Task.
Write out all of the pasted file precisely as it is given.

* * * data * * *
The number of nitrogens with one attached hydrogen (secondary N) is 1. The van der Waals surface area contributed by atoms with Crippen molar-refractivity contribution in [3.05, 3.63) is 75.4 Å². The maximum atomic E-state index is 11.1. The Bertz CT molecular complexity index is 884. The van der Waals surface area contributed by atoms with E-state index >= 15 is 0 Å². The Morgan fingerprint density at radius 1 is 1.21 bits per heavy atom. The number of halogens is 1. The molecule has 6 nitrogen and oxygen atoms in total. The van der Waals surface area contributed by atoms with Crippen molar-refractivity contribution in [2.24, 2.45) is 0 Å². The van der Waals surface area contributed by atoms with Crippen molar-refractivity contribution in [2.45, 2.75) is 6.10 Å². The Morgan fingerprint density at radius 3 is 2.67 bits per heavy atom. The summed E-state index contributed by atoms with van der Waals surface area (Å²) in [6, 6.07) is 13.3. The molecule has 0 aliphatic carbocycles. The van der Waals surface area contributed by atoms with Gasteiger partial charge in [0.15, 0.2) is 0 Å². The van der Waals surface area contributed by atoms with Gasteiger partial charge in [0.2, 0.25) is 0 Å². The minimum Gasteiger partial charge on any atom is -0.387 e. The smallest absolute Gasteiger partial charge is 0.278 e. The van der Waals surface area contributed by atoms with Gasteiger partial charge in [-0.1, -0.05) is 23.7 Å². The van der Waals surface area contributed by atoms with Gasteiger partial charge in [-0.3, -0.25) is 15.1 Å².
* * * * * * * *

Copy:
The number of nitrogens with one attached hydrogen (secondary N) is 1. The van der Waals surface area contributed by atoms with Crippen molar-refractivity contribution in [3.05, 3.63) is 75.4 Å². The maximum atomic E-state index is 11.1. The Bertz CT molecular complexity index is 884. The van der Waals surface area contributed by atoms with E-state index >= 15 is 0 Å². The Morgan fingerprint density at radius 1 is 1.21 bits per heavy atom. The number of halogens is 1. The molecule has 6 nitrogen and oxygen atoms in total. The van der Waals surface area contributed by atoms with Crippen molar-refractivity contribution in [2.24, 2.45) is 0 Å². The van der Waals surface area contributed by atoms with Crippen molar-refractivity contribution in [2.45, 2.75) is 6.10 Å². The Morgan fingerprint density at radius 3 is 2.67 bits per heavy atom. The summed E-state index contributed by atoms with van der Waals surface area (Å²) in [6, 6.07) is 13.3. The molecule has 0 aliphatic carbocycles. The van der Waals surface area contributed by atoms with Gasteiger partial charge in [0.15, 0.2) is 0 Å². The van der Waals surface area contributed by atoms with Gasteiger partial charge in [0.2, 0.25) is 0 Å². The minimum Gasteiger partial charge on any atom is -0.387 e. The smallest absolute Gasteiger partial charge is 0.278 e. The van der Waals surface area contributed by atoms with Gasteiger partial charge in [-0.1, -0.05) is 23.7 Å². The van der Waals surface area contributed by atoms with Gasteiger partial charge in [-0.3, -0.25) is 15.1 Å².